US fintech Esusu valued at $1bn after raising $130m

Ellie Duncan
28 Jan 2022

Black-owned fintech startup Esusu has reached unicorn status following a Series B funding round that raised $130 million.

Esusu plans to use the proceeds from the latest capital injection to grow its team, accelerate new product development, and extend its reach across the US rental market.

The fintech platform partnered with its lead investor SoftBank Vision Fund 2 for the round, alongside other new investors including Jones Feliciano Family Office, Lauder Zinterhofer Family Office, Schusterman Foundation, SoftBank Opportunity Fund, Related Companies, and Wilshire Lane Capital.

In addition, existing investors Concrete Rose Capital, Equity Alliance, Impact America Fund, Motley Fool Ventures, Next Play Ventures, Sinai Ventures, TypeOne Ventures and Serena Ventures, the VC firm founded by tennis champion Serena Williams in 2014, have doubled down on their investment in Esusu.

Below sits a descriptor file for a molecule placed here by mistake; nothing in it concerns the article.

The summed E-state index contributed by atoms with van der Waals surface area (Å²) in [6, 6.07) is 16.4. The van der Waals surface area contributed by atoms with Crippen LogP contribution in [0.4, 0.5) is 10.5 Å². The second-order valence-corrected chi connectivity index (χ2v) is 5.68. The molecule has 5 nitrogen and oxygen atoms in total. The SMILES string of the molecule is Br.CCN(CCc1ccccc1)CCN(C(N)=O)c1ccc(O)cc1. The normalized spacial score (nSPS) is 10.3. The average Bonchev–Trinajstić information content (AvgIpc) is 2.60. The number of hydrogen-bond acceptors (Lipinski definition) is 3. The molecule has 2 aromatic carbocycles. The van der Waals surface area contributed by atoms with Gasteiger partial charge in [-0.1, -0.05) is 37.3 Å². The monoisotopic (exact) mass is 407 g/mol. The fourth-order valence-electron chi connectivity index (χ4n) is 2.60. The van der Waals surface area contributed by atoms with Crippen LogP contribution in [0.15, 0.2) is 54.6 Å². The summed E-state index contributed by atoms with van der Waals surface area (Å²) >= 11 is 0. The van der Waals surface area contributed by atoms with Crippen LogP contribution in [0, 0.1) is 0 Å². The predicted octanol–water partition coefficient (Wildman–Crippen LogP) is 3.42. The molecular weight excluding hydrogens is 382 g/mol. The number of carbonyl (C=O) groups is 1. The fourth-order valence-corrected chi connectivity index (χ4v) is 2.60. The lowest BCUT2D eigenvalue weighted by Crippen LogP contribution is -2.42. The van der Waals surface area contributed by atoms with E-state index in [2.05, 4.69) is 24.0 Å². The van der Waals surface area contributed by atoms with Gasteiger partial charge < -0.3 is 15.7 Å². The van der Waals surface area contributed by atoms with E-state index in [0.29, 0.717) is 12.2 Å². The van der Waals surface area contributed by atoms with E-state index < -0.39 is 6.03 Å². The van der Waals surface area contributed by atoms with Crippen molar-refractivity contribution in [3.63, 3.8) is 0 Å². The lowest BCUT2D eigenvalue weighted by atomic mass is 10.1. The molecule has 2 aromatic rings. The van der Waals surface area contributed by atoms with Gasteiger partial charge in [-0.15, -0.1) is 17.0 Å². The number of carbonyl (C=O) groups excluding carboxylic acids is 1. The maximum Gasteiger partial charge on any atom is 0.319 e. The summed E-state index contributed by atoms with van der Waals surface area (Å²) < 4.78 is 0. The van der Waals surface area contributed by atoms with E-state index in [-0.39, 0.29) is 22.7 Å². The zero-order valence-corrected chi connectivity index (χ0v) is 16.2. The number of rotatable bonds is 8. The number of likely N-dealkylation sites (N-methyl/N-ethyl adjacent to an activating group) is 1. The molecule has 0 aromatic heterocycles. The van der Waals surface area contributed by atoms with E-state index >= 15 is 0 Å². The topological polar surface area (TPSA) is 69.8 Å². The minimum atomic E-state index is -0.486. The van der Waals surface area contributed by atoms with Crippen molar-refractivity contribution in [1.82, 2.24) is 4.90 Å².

The Series B fundraising follows Esusu’s $10 million Series A round last July, which was led by Motley Fool Ventures managing partner Ollen Douglass.

Abbey Wemimo and Samir Goel, co-founders and co-CEOs of Esusu, wrote: “The Series A round positioned the company to accelerate market adoption and become the leading platform in the sector. To scale and create the most comprehensive financial health platform for renters and owners, we needed to invest in our team, platform, and partnerships to achieve this goal.

“With plans to triple our employees, Esusu will use this Series B capital infusion to scale the team, turbocharge growth through product innovation, and build the most comprehensive financial health platform in the market.”

It is hiring across a number of departments, including engineering, data science, product, operations, marketing, human resources, account management and sales.

Esusu was founded by Wemimo and Goel in 2018, and its platform provides rent reporting, property management analytics, and rental assistance to provide financial access for renters and property owners who are “credit invisible”, or who have thin credit files.